Easy day trips from Arequipa include jaunts to the relaxed small towns of Paucarpata and Sabandía, in the beautiful countryside surrounding the city. But the excursions of primary interest to visitors -- for many, the main reason for a visit to Arequipa -- is Colca Canyon, where the highlight is Cruz del Cóndor, a lookout point where giant South American condors soar overhead. The region around Arequipa is unimaginably blessed by nature. It has soaring, active volcanoes, perfect for experienced mountaineers and trekkers; the two deepest canyons in the world, Colca and Cotahuasi; and chilly rivers that lace the canyons. The opportunities for trekking, rafting, and mountaineering expeditions through the valley are some of the finest in Peru. Out in the desert are ancient petroglyphs at Toro Muerto.
Tour agencies have mushroomed in Arequipa, and most offer very similar city and countryside (campiña) highlight trips (about $30 per person). Going with a tour operator is economical and by far the most convenient option for visitors with limited time and patience -- public transportation is poor and very time-consuming in these parts. Of the many agencies that crowd the principal streets in the old quarter, only a handful of tour operators in Arequipa are well run, and visitors need to be careful when signing up for guided tours to the valley. Avoid independent guides who don't have official accreditation.
The Outskirts (Campiña Tours)
Paucarpata, 7km (4 1/3 miles) southeast of Arequipa, is a pretty little town surrounded by Inca-terraced farmlands and El Misti volcano in the distance. About a kilometer down the road, the peaceful village of Sabandía is where many Arequipeños visit on weekends to dine at country-style restaurants. For out-of-town visitors, the highlight of the village is a large, early 17th-century stone molino, or water-powered mill. There are several nice colonial estates in the surrounding countryside. One of the nicest is La Mansión del Fundador (tel. 054/213-423; www.lamansiondelfundador.com), a handsome colonial mansion in the suburb of Huasacache, 10km (6 1/4 miles) from Arequipa. The house, once the property of the founder of Arequipa, Don García Manuel de Carbajal, is nicely outfitted with original antique paintings and furnishings. It's open daily from 9am to 5pm; admission is S/10.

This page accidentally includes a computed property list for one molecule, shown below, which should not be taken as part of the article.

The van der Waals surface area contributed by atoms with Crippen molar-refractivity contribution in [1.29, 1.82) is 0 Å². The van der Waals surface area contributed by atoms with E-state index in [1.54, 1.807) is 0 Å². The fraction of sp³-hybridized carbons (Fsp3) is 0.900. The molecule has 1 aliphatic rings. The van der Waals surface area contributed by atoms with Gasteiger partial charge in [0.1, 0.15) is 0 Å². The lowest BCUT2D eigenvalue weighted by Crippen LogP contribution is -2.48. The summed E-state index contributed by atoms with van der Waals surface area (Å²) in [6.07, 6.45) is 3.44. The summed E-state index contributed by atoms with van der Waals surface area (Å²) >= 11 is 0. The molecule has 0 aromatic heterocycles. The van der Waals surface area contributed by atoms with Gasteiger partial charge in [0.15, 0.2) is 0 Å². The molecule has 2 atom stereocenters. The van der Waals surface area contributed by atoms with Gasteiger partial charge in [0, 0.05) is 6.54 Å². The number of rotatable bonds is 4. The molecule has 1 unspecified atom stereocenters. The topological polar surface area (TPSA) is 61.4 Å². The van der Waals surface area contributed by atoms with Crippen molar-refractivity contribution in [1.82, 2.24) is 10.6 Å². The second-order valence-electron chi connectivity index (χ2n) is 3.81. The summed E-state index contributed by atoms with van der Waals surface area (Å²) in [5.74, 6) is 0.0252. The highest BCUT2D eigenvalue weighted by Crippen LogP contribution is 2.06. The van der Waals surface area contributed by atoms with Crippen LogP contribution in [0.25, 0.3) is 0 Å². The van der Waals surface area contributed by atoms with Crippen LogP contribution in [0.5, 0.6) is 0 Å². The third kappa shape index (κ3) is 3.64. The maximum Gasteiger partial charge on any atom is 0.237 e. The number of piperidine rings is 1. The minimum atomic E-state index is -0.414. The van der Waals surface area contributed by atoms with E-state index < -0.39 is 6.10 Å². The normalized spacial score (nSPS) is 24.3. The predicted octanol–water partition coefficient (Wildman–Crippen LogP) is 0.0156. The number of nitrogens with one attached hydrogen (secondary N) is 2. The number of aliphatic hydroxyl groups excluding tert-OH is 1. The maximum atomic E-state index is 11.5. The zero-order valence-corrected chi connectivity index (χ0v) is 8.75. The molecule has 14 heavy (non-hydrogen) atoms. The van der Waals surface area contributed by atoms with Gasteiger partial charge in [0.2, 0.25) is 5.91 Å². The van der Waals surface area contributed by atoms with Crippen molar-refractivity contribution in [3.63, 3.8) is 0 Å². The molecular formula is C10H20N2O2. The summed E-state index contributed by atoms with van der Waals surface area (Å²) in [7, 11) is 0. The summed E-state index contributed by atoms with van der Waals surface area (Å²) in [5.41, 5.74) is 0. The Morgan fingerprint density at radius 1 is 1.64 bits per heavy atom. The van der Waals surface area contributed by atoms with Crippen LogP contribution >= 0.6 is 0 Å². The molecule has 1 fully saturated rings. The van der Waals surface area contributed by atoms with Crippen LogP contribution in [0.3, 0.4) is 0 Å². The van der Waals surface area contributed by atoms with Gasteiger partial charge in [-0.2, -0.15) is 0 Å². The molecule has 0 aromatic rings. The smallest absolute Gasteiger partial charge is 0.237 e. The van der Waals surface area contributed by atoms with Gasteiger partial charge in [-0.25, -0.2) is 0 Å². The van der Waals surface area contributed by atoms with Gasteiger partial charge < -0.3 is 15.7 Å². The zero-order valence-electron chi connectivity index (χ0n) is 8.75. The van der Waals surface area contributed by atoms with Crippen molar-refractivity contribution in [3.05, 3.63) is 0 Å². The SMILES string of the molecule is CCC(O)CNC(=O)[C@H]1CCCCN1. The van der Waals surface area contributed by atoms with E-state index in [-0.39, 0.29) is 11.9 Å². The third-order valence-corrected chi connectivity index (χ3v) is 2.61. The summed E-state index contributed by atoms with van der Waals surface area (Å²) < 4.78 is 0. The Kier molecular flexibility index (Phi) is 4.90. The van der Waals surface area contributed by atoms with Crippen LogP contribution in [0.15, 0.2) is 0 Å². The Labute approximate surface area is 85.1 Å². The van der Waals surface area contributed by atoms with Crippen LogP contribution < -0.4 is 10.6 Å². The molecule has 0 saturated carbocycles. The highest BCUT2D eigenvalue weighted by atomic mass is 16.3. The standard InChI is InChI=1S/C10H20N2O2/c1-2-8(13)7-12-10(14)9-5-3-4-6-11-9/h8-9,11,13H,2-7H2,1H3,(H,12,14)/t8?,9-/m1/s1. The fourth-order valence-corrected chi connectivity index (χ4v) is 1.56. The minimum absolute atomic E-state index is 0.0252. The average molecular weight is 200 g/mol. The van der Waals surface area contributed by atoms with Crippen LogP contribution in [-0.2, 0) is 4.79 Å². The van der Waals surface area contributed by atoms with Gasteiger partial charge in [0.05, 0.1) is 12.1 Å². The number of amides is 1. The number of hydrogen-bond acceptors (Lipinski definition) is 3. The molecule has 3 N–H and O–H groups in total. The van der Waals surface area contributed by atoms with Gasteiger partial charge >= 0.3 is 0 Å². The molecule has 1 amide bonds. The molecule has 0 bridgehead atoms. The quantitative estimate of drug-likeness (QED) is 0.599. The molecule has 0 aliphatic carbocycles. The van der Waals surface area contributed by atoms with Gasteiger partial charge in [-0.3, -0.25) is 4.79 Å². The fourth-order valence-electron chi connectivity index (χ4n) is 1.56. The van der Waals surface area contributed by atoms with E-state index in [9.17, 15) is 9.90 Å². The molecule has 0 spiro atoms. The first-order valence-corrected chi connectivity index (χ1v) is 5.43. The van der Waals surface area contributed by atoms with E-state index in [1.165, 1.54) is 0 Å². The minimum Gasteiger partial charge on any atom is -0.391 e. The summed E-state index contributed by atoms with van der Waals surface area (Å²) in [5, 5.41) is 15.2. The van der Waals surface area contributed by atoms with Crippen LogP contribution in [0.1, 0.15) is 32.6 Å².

Getting There -- If you are one of the few who decides not to go with an organized tour, you can catch a Sabandía colectivo from San Juan de Dios or Independencia, a few blocks from the Plaza de Armas, but it's much simpler to take a taxi for S/10. The molino is on the same road as the El Lago Resort at Camino al Molino s/n, Sabandía (tel. 054/448-383), a good spot for lunch.
About 3 hours from Arequipa, near the town of Corire, is Toro Muerto, touted as the world's largest field of petroglyphs. Whether it is actually the world's largest number of petroglyphs in one place is hard to say; many contend that other places have more. But the site is certainly exceptionally big, unique, and fascinating: Carved on hundreds of volcanic boulders, the glyphs lie scattered in an area at least a couple kilometers long. Most historians believe that they were created by the Huari culture more than 1,000 years ago (and perhaps added to by subsequent peoples such as the Incas).
The enormous scale and the beautiful desert setting, more so than the individual drawings, are what most impress visitors to the site. The carvings comprise somewhat crude animal, human, and geometric representations. Although some estimates claim that there are 6,000 engraved stones at Toro Muerto, many more stones are not carved, so walking among the boulders in the sand and under a hot desert sun in search of the engraved stones requires considerable effort. The site draws very few tourists. Its distance from Arequipa and the difficulty getting there (and, no doubt, the competing popularity of Colca Canyon) preclude many groups from going to Toro Muerto.
Getting There -- General-service tour agencies in Arequipa arrange group trips to Toro Muerto. You can also hire a taxi from Arequipa at a cost of $35 to $40.
Note: This information was accurate when it was published, but can change without notice. Please be sure to confirm all rates and details directly with the companies in question before planning your trip.